Mention the word Dunder to most rum drinkers and you will generally get a blank stare in return. Then there are the rare few who will recognize the term and turn a little green around the gills at the thought. While this reaction might seem a little extreme, the muddy history of Dunder means that a little nausea is a given. With rum’s return to popularity around the world, I believe that it is past time that old myths are debunked. In this post I hope to explain a little more about what dunder is and how it can be incorporated into a modern craft distillery to produce flavourful rums.
So what is Dunder?
At its most basic level Dunder is made up of the leftovers from previous distillations. This is more commonly known as stillage in most distilleries and is generally disposed of. The difference in the case of Dunder is that it is kept and allowed to age for a time. A close parallel can be found in the bourbon industry, where it is referred to as a sour mash.
Unfortunately Dunder is not seen in the same good light as sour mash and this bad reputation can be traced back to one source, the Dunder pit. When delving into the history of rum in the Caribbean, you will more than likely come across descriptions of Dunder pits. Back in the day, the Ye Olde Dunder pits could be described as nothing short of cesspools. Quite literally an open pit in the ground, rum distillers would throw all their distilling related waste into this pit, including dunder, molasses, fruit and other cane solids. As happens with open pits of waste, the chances of animals falling in and dying or being dumped there by neighbours was also quite high. This is where the belief that a good Dunder pit needs goats heads and dead bats comes from. It goes without saying that this is no longer the case at modern Caribbean distilleries.
During the product development stage for our rum, I came across two very interesting documents from the 1900s which list in depth the working of old rum distilleries. The documents (linked at the bottom of the page) reveal that the substance in these pits is actually something referred to as “muck” and as such, it would be more accurate to call them muck pits. The term “flavour” is also used interchangeably with muck and I have no doubt that these pits would produce massive amounts of the acids and bacteria required to make a high flavour rum; something I will explain in the next section. While there are a few distilleries in the Caribbean still using muck, it goes without saying that the sheer smell of these pits can stop most people in their tracks. In the end, the bad reputation given to Dunder is simply down to an error of naming perpetuated over time.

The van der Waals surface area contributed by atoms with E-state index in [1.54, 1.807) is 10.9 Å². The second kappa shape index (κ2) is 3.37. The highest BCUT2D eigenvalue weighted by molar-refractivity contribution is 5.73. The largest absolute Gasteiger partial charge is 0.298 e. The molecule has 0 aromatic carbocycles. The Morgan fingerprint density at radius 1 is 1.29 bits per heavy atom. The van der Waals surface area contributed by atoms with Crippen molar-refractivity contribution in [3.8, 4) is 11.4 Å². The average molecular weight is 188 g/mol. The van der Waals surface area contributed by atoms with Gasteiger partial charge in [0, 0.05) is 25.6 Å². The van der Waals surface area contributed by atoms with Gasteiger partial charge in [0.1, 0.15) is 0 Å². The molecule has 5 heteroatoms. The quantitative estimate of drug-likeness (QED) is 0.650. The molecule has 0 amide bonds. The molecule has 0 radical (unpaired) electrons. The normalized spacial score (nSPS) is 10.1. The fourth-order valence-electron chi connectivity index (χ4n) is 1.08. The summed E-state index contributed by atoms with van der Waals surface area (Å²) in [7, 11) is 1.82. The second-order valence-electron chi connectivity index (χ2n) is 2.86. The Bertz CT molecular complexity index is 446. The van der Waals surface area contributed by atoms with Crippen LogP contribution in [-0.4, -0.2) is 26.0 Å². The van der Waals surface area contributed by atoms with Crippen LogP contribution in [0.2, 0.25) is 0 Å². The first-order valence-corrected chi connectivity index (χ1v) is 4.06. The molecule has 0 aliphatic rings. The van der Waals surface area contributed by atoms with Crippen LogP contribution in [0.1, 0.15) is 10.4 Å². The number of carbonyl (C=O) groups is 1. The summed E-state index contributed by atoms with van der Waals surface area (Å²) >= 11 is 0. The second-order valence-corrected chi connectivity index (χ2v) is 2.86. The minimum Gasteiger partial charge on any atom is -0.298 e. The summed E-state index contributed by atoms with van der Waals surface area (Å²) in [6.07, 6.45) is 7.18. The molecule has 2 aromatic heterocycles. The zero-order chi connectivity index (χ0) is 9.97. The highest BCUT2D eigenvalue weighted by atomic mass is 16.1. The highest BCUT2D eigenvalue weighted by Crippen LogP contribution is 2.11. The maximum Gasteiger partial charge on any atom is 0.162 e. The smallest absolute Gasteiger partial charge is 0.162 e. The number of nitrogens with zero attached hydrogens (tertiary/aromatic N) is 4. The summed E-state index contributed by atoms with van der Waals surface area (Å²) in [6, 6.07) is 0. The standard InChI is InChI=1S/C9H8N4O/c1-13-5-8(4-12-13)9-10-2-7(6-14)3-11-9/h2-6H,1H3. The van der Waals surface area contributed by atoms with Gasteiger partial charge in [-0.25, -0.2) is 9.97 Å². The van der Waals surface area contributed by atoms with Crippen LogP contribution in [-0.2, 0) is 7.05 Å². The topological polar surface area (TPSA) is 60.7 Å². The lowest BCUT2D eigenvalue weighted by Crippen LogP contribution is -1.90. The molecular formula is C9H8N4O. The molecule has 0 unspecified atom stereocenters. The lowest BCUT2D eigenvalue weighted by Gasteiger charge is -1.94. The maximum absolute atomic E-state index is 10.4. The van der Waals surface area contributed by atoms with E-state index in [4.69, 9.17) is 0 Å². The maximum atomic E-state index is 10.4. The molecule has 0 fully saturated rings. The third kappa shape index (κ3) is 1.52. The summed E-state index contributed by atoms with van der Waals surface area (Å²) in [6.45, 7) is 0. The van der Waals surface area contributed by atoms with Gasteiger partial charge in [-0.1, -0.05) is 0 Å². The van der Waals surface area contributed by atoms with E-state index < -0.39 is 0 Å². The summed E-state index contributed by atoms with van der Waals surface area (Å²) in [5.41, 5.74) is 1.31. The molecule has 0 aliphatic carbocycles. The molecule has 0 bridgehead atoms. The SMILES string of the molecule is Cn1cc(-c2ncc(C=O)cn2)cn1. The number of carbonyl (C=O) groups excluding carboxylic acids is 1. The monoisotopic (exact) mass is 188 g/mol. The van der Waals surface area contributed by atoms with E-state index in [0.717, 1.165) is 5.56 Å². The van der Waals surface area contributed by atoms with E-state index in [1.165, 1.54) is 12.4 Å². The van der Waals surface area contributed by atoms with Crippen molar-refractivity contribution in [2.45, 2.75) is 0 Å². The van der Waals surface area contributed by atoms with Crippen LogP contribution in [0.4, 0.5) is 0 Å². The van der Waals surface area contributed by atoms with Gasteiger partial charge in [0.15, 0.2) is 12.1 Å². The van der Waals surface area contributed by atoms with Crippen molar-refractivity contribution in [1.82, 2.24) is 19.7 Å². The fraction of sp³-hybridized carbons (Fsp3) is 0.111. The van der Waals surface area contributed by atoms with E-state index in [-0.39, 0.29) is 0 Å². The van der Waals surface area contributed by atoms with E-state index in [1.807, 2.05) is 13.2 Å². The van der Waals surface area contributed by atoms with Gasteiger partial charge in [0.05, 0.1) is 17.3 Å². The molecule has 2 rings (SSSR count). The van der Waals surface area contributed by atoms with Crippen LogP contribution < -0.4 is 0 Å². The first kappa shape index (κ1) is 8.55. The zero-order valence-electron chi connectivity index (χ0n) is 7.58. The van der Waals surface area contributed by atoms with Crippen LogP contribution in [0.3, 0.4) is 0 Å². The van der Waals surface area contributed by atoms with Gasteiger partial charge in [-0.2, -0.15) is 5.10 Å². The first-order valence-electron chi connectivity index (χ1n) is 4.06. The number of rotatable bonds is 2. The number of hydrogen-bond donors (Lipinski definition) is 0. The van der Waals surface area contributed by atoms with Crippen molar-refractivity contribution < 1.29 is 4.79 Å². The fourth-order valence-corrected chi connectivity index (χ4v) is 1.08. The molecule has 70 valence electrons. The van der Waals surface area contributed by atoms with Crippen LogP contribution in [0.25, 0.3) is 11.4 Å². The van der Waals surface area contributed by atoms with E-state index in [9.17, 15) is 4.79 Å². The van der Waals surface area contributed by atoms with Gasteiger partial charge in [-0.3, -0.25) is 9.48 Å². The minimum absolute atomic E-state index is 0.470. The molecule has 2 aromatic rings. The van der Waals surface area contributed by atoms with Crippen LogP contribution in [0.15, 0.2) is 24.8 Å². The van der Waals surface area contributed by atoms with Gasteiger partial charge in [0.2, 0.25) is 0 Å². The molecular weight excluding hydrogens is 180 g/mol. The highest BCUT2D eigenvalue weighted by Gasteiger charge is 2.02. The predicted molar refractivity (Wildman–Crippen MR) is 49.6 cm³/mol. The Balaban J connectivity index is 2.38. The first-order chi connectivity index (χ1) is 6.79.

Before moving on, I would like to mention that the distillation process by its very nature completely separates the alcohol from any organic matter. As such there is never any danger of ingesting any of the bacteria or other substances in muck or any other fermented substance that is distilled.
With many craft distilleries (including our own) operating within cities and close to other businesses, it is virtually impossible to set up a muck pit. The health and safety issues alone would be enough without the guaranteed odour complaints from neighbours. So how do you go about creating flavourful Caribbean inspired rums in a craft setting? By turning to Dunder and understanding a little bit about the chemistry behind why it works.
When left to age, the pH of Dunder begins to drop; meaning that certain acids are being produced. These acids bind with the alcohol in a fresh fermentation to produce compounds called esters. These esters give alcohols a large portion of their flavour, obviously not including things like ageing and the natural flavour of the substance fermented to make the alcohol. So in very broad terms, the longer your Dunder ages, the more acid it has and the more flavour your rum will have after it has been distilled. However if the Dunder is left to age for too long or is kept in an open container, then natural bacteria can kick this process into overdrive and this is where the bad smells start to come in. At this stage, the Dunder is becoming a lot like muck and as mentioned above, that can become a problem.
At Cape of Storms Distilling Company, we have implemented several measures to strike a balance between getting the maximum amount of flavour out of our Dunder without letting the process go too far. First off, our process ensures that there is no bacteria carry over between batches. We also store our Dunder in closed containers, this stops wild yeast and bacteria from putting the ageing process into overdrive. Finally we age our Dunder for a very specific amount of time, allowing us to stop the process well before the time that any strong smells can start. This method effectively allows us to bring Caribbean style flavourful rums into a craft setting.